Narrow bridleways and footpaths run all along the coast, you can walk all around the Island if you wish too. Next time I will go back with a bigger board to paint on because I liked this composition and all the receding greens. A little bit of blue sea in the distance is all I needed without having to go and get sand stuck in my paintbrushes on the beach!
This is the sea seen from the top left corner from the previous painting. When setting out to paint on the Isle of Wight you need a tide timetable to coordinate your painting time. It goes in and out more or less once a day, sometimes I would hope to paint the sand and then arrive and realise that it was still two feet under the sea. So here the tide was coming in and so were the crabs. Its amazing how they they find toes so tasty and I had to make a run for it, also my easel got really rusty after its little paddle in the salt water. I’m sure tying some type of plastic around each leg would save it in future maritime trips! The sea gives us so many moods and colours to look at and it is so changeable, nothing is ever the same as you left it the day before.
And this is the same beach again, Ducie Beach in the early morning just as the fog was lifting. I hadn’t planned to paint fog that day, I had in mind a crisp view looking towards the Lifeboat Station with all the breakwaters in the foreground. Thanks to the fog I managed to blur out all the nitty-gritty because what I really wanted to paint were the old and gnarly breakwaters, (the wooden posts that artificially protect the beach from water erosion and are quite characteristic of this beach, anyway to me they are).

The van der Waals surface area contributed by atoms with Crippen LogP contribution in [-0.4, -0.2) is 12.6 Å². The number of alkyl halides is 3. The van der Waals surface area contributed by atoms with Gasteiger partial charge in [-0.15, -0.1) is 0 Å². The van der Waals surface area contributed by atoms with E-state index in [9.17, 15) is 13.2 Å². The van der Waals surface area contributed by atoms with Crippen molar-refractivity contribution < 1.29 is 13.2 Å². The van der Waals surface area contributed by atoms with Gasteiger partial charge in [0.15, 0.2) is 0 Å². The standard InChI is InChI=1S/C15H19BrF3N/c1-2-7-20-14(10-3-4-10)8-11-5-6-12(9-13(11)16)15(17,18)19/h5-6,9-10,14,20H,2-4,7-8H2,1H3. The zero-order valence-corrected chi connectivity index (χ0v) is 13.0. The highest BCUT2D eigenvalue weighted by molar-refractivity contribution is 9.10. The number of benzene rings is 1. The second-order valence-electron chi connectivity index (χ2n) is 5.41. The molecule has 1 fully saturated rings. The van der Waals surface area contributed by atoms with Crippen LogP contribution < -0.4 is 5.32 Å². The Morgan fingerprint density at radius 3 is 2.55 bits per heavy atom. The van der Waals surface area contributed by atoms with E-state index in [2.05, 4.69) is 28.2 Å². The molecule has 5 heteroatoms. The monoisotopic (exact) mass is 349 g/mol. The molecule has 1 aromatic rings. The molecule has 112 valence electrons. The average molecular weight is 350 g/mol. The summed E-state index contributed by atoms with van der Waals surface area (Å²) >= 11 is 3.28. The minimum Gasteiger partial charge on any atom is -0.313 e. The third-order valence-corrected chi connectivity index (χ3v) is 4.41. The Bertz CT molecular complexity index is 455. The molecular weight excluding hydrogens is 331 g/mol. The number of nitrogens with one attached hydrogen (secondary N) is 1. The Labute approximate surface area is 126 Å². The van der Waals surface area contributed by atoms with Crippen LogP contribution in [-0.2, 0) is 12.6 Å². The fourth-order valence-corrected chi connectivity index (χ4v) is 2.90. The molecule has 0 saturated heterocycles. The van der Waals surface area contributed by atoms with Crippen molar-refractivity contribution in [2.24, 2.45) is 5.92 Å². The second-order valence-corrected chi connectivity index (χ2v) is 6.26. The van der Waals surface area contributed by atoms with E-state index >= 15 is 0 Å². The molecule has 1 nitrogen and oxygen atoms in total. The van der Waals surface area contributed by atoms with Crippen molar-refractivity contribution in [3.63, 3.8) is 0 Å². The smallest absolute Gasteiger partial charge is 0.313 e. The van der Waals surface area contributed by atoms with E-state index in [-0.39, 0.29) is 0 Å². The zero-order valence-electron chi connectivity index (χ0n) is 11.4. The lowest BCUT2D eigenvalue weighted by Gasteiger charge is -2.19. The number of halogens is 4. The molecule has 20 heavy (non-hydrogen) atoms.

One thing for sure is you have to eat a lobster. I painted this one before it was politely devoured. These ones from the English Channel are bigger and sweeter than from anywhere else!
These toothlike white stacks of eroded chalk which have become world famous are called the Needles. The name comes from a fourth pillar (shown in the engraving below) which was more needle-shaped than what we see today. The original ‘Needle’ pillar collapsed in a storm in 1764, and at the far end is a red and white lighthouse which warns sailors of the treacherous waters. The Needles are both frightening and beautiful, a place for pirates, shipwrecks and suicides but also an Area of Outstanding Natural Beauty.
Please check back for more paintings of the Isle of Wight soon!